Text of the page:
As I’d anticipated, the entire Weasley-Potter clan was wanting to have a gawk at Sophia within hours after she was born, so I put in place a very firm rule: Only grandparents were allowed to visit while we were in hospital, and only grandparents, aunties and uncles were allowed to visit in the first week of us being home. Grandparents, aunties and uncles meaning Sophia’s, not ours, though Aunty Evelina in particular was very keen on breaking that rule.
I can barely remember the first week. It was a blur of exhaustion, confusion and learning and struggling through everything. James spent that week camping on the floor of my room and dragging himself off to work half-dead every morning, insisting that he wanted to be around when baby woke up at all hours of the night, but when Mr Guyand found him fast asleep in the storeroom of Quality Quidditch Supplies one afternoon, he decided to at least sleep at home. He still comes round the moment he finishes work and stays until about midnight. We bathe her together while he’s around, but with the exception of feeding her and when she’s asleep, I let James take care of her so they have a chance to bond. He impressed me enough with his maturity while I was pregnant, but since Sophia’s birth she’s more or less become his whole world, and he beams with pride every time someone refers to him as her dad.
I can’t believe we ever referred to her as ‘shit luck.’ She’s the best thing that’s ever happened to us.
That doesn’t mean the last two weeks have been easy, though, even without the sleepless nights. Dom and Freddy managed to get out of Hogwarts for a few hours the other day to come and see us, but it really made me realise how little we have in common now. Our careless days wreaking havoc at Hogwarts seems like a lifetime ago. They’re busy battling seventh year, something we’ll never get to experience, and we’re looking after a newborn baby, something I’ve quickly realised only other parents can actually relate to. Everything revolves around Sophia now, and I find it hard to feign interest in the social dramas and goings-on of our classmates at Hogwarts.
I don’t know if Dom’s noticed that or not, but our friendship is what I miss most about life before Sophia. Six years is a long time to be friends, let alone best friends, but no matter what, Dom and I would always have something to talk about. I wouldn’t trade Sophia for anything, but I never thought she’d come at the expense of my friendship with Dom.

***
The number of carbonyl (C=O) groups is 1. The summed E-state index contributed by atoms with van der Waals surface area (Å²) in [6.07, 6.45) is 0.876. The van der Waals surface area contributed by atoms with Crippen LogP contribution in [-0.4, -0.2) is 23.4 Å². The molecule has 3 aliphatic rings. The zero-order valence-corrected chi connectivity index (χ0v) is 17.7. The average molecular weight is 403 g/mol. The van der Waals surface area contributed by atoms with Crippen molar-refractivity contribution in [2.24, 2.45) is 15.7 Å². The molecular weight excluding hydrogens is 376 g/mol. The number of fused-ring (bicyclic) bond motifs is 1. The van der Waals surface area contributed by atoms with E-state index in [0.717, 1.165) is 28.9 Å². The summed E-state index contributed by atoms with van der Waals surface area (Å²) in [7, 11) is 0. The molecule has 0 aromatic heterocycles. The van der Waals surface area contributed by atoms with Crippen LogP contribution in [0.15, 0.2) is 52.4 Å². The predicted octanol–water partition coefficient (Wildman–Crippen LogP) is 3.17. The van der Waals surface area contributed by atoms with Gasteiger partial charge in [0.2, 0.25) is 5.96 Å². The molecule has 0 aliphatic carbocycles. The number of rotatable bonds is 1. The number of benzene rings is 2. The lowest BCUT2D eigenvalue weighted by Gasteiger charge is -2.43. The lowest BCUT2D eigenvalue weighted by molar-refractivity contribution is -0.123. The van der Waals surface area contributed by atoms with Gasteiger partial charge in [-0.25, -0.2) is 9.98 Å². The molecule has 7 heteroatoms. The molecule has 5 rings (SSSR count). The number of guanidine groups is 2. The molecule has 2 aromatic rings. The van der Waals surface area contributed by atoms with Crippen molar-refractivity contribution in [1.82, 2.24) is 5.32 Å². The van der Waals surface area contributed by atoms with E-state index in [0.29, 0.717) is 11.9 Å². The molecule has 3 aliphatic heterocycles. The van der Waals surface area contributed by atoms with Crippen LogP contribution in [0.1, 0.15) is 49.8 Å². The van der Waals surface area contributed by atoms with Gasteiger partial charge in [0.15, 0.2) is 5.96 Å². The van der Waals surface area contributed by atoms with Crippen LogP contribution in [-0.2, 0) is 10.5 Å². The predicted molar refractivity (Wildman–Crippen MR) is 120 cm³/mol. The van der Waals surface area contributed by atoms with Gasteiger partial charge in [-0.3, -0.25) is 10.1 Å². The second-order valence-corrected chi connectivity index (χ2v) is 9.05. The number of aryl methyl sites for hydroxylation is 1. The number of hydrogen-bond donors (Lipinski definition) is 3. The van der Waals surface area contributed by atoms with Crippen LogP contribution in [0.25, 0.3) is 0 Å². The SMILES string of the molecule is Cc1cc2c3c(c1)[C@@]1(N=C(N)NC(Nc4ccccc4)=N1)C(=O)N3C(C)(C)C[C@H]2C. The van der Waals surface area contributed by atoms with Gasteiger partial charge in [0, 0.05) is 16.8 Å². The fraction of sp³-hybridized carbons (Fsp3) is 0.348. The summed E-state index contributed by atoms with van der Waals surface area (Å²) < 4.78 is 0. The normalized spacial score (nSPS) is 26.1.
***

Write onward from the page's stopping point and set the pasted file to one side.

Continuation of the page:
Much as it’s handy having Rory around all the time (I have a tendency to panic about what’s normal and what’s not, and he’s invaluable ) I’m already beginning to feel like I’m encroaching on his and Lillian’s space. They got engaged the other day, but they couldn’t celebrate here because Sophia was sleeping. They were woken up during the night every time she cried, until I had the bright idea to soundproof my room. Though they always assure me that they’re fine having me around and they love Sophia, I’m still really looking forward to getting out of their hair and moving in with James.
Mum had to go back to Hogwarts as soon as I left the hospital, but she tries to come round every couple of days during the lunch hour to see me. Ginny’s also been around a lot, and between them they’ve taught me all the important stuff, like how to change Sophia’s nappy, how to bathe her, burp her, put her to sleep and everything else that seems so simple until you try it.
She’s looking a lot less red and wrinkled these days, which means visitors’ obligatory “Aw, she’s beautiful” comments seem a little more sincere. I still don’t know what her eye colour is, but I’m hoping for my green considering she has James’ hair. She has a little birthmark just above her knee which, after much deliberation, James and I decided is shaped like a poppy.
Though we weren’t planning on it before she was born, James and I decided to announce Sophia’s birth in the Daily Prophet – even if it did open up a can of scandal-related worms, it’s about Sophia, and we want to be able to show her the notice when she’s older. It was in the Prophet last Thursday:
James Potter and Cassia Rutherford are proud to announce the birth of their first child, Sophia Grace Potter, at 1.19am on October 17, weighing 7lb.3oz. Special thanks to midwife Anna Pitchell.
Pretty simple and straightforward, but I think it caused a ripple through the wizarding world that measured on the Richter scale. Apparently everyone was talking about it at the Ministry – Dad says he had countless people coming up to him congratulating him on becoming a grandfather and commenting that they’d always thought I was “only sixteen or seventeen, I wonder where I got that from?”
Dad wisely kept quiet on that.